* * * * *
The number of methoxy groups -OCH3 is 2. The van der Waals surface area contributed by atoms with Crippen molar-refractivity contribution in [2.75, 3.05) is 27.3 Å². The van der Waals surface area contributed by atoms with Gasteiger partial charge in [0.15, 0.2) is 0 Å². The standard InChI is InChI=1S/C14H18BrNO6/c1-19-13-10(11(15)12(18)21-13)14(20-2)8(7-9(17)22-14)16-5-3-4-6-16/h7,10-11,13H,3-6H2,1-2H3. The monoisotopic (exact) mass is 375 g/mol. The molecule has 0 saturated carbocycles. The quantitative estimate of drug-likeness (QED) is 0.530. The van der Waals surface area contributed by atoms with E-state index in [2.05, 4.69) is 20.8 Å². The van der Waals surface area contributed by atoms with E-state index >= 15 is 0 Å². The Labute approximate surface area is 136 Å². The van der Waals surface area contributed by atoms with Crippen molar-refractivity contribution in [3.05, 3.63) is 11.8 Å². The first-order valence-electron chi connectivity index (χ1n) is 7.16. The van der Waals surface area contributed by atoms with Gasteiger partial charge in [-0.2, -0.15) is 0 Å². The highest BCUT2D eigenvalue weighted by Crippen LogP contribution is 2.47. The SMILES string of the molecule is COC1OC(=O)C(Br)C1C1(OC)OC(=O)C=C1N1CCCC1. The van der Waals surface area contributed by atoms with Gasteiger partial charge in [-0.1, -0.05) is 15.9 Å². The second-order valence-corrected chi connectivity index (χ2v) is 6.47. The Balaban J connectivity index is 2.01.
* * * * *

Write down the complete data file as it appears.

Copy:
The number of methoxy groups -OCH3 is 2. The van der Waals surface area contributed by atoms with Crippen molar-refractivity contribution in [2.75, 3.05) is 27.3 Å². The van der Waals surface area contributed by atoms with Gasteiger partial charge in [0.15, 0.2) is 0 Å². The standard InChI is InChI=1S/C14H18BrNO6/c1-19-13-10(11(15)12(18)21-13)14(20-2)8(7-9(17)22-14)16-5-3-4-6-16/h7,10-11,13H,3-6H2,1-2H3. The monoisotopic (exact) mass is 375 g/mol. The molecule has 0 saturated carbocycles. The quantitative estimate of drug-likeness (QED) is 0.530. The van der Waals surface area contributed by atoms with E-state index in [2.05, 4.69) is 20.8 Å². The van der Waals surface area contributed by atoms with E-state index >= 15 is 0 Å². The Labute approximate surface area is 136 Å². The van der Waals surface area contributed by atoms with Crippen molar-refractivity contribution in [3.05, 3.63) is 11.8 Å². The first-order valence-electron chi connectivity index (χ1n) is 7.16. The van der Waals surface area contributed by atoms with Gasteiger partial charge in [-0.2, -0.15) is 0 Å². The highest BCUT2D eigenvalue weighted by Crippen LogP contribution is 2.47. The SMILES string of the molecule is COC1OC(=O)C(Br)C1C1(OC)OC(=O)C=C1N1CCCC1. The van der Waals surface area contributed by atoms with Gasteiger partial charge in [-0.1, -0.05) is 15.9 Å². The second-order valence-corrected chi connectivity index (χ2v) is 6.47. The Balaban J connectivity index is 2.01.